Researchers and Fragile Families staff members (FFDATA) at Princeton seek to maximize the use of the rich data that has come out of the Study by making data files available for public use. Novice and experienced data users can email the FFDATA team (email@example.com) with questions about the Study and receive help with downloading and using the various files. They can also inquire about the three-day Fragile Families data users’ workshop that will be held in July at Columbia University.
National Public Radio’s Tell Me More recently featured a discussion on a surprising trend in the US criminal justice system – the number of offenders under adult correctional supervision has begun to decline. While the incarceration rate in 2010 was still about seven times the average in Western Europe, the number under court supervision dropped by 1.3 percent. Experts attribute the decline to a realization among policymakers that there are more effective and affordable ways to treat nonviolent offenders.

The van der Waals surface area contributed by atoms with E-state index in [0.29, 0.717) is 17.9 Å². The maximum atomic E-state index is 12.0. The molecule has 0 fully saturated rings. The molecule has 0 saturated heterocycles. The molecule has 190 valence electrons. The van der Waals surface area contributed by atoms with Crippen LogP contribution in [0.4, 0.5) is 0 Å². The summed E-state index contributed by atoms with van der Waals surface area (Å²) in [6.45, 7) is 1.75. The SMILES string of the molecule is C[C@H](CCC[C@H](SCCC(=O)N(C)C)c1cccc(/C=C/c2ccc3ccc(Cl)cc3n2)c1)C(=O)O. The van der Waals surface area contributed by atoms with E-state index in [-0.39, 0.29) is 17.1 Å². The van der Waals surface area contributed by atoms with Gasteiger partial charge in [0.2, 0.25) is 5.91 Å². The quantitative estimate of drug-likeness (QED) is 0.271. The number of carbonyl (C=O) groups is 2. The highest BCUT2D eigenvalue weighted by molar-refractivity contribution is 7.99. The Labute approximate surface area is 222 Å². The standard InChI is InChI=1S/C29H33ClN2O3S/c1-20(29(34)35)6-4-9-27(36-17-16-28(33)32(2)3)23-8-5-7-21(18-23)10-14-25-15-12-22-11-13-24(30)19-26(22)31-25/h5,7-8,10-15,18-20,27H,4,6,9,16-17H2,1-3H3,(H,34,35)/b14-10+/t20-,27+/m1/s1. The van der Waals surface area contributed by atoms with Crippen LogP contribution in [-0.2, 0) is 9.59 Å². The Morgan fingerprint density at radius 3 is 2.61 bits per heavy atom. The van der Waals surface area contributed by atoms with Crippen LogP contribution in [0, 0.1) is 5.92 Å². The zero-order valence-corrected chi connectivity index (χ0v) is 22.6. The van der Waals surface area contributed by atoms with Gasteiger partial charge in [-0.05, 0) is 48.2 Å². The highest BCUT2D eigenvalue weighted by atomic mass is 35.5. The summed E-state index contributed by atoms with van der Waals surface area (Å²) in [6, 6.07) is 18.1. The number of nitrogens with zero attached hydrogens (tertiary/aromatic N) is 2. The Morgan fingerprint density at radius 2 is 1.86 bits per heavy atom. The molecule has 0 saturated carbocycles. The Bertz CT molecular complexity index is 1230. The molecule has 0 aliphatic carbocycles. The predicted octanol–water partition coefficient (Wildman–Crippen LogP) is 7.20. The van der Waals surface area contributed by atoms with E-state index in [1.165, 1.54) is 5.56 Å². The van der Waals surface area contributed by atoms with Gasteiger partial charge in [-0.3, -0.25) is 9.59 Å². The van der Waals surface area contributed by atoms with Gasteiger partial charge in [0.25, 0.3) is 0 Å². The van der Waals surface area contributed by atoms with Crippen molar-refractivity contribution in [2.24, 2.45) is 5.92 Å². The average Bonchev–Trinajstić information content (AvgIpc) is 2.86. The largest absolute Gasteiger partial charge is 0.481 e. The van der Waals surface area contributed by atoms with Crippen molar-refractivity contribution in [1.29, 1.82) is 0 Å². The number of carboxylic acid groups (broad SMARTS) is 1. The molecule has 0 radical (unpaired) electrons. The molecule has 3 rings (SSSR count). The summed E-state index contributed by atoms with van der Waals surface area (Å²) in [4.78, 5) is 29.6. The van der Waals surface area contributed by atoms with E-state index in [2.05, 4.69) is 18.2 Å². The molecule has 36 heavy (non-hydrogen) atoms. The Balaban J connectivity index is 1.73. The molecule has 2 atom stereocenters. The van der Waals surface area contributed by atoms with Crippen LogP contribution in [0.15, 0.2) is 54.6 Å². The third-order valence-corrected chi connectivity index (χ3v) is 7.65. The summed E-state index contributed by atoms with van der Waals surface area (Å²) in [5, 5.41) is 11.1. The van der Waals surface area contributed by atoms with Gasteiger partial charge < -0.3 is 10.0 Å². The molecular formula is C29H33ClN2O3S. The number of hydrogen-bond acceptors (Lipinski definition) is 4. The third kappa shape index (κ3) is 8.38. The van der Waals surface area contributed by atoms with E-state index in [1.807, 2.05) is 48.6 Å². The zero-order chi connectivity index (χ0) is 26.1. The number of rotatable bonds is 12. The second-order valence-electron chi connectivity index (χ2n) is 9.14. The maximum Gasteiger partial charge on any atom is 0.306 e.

About 2.7 million people under age 18, representing about 1 in 28 children in the US, had a parent in jail or prison in 2010, according to a Pew Research study. As noted in the Future of Children issue on Fragile Families, in many cases there are negative outcomes for families when parents are incarcerated for a nonviolent offense. Formerly incarcerated fathers have lower earnings, are less likely to work, and are more likely to experience homelessness. Their children are more likely to face material hardship and residential moves, have contact with the foster care system, show aggressive behavior, and are less likely to live with both biological parents. Findings suggest that these negative effects extend beyond parent-child separation and are limited to families who don’t report domestic violence, suggesting that incarceration may have positive outcomes where domestic violence has occurred.